Monday, April 4, 2011

Feeling successful

How often are you successful? 
What does that mean?

For now, let's say that being successful means accomplishing what we set out to do.  If you think about it, it's highly likely that you are highly successful most of the time!

I notice that I am able to achieve most of my goals, because most of them are quite simple.
After all, when I want to walk, I walk.
When I want to speak, I speak.
When I want to move my hand, it moves.

Why only rejoice in the successful accomplishment of our more complex tasks?
Do we even fully allow ourselves that pleasure when we do reach our complex goals, lingering to savor the juicy fruits of our labors? More often than not, I find myself noticing what was imperfectly accomplished, instead of focusing on allowing myself to feel the pleasure of a job well done.

Hmmmm.......maybe letting ourselves enjoy feeling successful is a skill that requires practice!

  • Think about your day thus far.  Even if it's very early in the day, you have surely successfully accomplished a large number of tasks, successfully completed many goals.  Why not celebrate the fact that you got yourself out of bed?  (Even if you're still in bed, you were able to get to this blog!) Why take that for granted?  You had a goal, and you achieved it.  Nobody else did that for you! Why take for granted that you were able to move your legs across the room to get where you are?  Why not express appreciation to yourself for the successful completion of your goal, even if the goal was not consciously formulated?
  • Make a list of three very small things that you have accomplished today.  Here's my list:
  1. I was able to press the correct keys to type this sentence. (That made me smile, as I recalled the many things that went into my successfully learning how to type long ago; I also notice the pleasure of moving my fingers in a coordinated fashion as I continue to type.)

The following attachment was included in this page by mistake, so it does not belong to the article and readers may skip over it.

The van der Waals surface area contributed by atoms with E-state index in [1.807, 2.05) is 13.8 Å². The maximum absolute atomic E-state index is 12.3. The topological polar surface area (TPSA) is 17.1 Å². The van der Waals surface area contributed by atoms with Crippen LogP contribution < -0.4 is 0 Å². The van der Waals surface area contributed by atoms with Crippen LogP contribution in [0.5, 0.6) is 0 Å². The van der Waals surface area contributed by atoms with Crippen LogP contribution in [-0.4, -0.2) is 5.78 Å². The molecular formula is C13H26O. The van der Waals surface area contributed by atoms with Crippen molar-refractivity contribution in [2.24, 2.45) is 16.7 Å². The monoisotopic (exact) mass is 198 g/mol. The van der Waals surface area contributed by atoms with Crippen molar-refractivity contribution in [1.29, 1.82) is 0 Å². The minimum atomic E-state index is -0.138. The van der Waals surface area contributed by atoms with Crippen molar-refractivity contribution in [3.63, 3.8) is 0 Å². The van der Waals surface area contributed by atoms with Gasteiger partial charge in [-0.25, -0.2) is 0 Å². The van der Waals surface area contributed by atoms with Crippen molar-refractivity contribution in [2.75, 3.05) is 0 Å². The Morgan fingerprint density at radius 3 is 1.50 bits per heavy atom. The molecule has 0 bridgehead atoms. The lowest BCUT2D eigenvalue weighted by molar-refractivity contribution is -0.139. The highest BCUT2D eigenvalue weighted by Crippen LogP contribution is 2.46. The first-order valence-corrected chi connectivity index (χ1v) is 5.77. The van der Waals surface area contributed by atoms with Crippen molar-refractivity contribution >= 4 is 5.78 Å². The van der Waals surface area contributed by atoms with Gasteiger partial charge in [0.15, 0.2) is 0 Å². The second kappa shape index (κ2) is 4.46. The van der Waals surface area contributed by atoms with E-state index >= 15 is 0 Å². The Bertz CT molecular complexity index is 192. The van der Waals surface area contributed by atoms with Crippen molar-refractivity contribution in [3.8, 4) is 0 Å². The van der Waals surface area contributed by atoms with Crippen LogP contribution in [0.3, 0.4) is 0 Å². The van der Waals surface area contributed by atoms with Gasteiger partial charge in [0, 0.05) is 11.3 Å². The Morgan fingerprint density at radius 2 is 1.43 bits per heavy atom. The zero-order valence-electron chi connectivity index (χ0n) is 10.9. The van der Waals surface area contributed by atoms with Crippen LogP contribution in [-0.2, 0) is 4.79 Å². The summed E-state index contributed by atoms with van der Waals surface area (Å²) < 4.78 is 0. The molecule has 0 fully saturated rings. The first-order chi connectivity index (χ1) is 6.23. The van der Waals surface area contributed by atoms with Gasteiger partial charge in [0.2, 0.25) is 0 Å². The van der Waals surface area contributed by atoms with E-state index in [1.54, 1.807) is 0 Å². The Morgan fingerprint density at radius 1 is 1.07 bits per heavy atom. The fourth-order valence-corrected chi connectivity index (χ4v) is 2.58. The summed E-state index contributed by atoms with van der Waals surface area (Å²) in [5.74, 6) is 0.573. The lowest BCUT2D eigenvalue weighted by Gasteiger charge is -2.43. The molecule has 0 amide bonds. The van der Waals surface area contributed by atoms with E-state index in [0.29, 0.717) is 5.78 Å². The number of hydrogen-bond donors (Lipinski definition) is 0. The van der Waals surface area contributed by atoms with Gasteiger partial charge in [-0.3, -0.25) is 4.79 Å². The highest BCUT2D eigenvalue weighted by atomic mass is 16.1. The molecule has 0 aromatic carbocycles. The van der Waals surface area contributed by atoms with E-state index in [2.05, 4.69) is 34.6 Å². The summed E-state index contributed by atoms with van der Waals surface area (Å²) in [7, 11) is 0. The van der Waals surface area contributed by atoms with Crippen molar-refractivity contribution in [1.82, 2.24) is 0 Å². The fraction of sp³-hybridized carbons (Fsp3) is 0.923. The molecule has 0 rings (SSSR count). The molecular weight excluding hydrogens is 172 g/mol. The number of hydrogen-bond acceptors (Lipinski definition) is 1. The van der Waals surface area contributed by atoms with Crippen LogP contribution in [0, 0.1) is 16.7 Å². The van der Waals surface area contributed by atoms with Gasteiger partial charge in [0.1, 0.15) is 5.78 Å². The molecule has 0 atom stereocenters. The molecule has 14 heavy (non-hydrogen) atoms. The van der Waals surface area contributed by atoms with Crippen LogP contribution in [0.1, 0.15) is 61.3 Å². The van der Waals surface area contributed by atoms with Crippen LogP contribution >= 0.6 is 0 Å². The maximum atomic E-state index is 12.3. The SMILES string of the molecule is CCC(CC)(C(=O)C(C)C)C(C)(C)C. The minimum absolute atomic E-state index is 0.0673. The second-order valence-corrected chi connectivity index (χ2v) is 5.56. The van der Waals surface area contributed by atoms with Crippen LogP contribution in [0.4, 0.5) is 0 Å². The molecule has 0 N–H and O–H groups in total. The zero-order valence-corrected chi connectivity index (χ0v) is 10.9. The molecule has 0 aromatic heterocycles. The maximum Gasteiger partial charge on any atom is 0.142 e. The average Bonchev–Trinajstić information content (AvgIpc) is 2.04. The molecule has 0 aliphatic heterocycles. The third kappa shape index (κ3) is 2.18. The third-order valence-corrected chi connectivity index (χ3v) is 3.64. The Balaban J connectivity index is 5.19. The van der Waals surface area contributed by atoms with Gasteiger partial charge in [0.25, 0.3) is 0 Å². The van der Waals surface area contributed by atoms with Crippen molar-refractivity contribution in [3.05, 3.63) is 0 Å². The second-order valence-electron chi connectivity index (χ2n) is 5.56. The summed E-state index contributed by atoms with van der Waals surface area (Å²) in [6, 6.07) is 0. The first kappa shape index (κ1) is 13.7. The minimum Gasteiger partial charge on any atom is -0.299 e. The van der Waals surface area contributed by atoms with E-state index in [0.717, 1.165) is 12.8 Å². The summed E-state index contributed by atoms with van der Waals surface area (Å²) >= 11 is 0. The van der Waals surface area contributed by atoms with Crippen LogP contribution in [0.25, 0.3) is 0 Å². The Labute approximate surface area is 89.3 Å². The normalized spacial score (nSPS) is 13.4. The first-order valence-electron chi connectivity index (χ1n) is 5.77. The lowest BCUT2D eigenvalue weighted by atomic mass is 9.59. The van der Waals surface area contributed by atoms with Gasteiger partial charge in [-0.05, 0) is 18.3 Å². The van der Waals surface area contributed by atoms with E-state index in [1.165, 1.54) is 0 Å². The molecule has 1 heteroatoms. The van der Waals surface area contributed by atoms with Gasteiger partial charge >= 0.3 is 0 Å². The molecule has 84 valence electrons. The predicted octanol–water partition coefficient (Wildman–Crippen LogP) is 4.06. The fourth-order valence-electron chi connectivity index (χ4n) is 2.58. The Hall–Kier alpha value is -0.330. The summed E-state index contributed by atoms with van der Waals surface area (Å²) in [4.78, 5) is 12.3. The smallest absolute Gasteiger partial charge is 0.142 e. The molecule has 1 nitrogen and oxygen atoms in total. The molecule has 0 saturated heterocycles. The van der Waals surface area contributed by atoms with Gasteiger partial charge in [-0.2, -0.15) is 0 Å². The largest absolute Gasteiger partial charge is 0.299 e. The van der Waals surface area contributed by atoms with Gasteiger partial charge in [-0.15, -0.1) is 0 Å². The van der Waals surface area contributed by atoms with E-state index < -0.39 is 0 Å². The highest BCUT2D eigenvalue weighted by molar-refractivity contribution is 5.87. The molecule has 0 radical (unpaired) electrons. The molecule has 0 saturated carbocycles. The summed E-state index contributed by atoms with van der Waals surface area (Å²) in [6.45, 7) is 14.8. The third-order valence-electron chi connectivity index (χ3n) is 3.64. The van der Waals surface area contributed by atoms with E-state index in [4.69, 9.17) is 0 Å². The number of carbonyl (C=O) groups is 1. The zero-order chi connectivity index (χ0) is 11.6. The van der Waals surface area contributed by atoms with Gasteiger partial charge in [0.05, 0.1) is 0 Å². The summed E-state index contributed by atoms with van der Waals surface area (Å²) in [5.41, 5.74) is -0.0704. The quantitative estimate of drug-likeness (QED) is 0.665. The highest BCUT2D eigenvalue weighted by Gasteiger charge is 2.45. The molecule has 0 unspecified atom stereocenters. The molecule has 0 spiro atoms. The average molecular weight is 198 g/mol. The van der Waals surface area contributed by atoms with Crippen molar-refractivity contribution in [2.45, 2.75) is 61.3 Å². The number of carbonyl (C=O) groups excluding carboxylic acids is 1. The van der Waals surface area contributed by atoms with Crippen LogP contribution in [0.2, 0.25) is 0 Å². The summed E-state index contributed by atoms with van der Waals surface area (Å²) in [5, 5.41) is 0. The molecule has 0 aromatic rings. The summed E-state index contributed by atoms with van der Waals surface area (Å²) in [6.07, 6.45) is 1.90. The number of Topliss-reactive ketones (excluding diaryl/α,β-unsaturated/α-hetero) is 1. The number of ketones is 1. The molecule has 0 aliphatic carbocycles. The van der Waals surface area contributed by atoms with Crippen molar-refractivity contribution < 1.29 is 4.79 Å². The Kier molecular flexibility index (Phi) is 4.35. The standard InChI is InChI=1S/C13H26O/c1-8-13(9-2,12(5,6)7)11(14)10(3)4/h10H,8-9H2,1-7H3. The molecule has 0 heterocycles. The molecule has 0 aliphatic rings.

2. I was able to walk over to this desk.  (Learning how to walk was surely no easy thing, and I accomplished that long ago; I am so grateful that I am able to coordinate myself successfully in order to carry myself from one place to another.)
  3. Goal: think of something to write for #3.  (I laugh as I realize that I can accomplish every teeny-tiny bit of this goal in the moments that I think and type at the same time, and my goal carries itself out for me.  I really appreciate that I can think and type at the same time!)

  • Now go back to your list, and, for each item on the list, take some time to get in touch with the deep feeling of pleasure that comes from feeling competent and successful.
  • If we can feel competent many times throughout the day, we are practicing creating that feeling in ourselves.  Feeling competent is a great feeling, and it brings strength and joy with it.
  • Realize that you are actually a very competent person!  The simplicity or complexity of a goal makes no difference.  Every complex task is achieved through the successful completion of many many simple ones.  Appreciate each small, simple step successfully completed, and you will (a) be more likely to continue on to successful completion of the larger, more complex task, and (b) enjoy the process even if you never successfully complete it, because you've enjoyed the little steps along the way.

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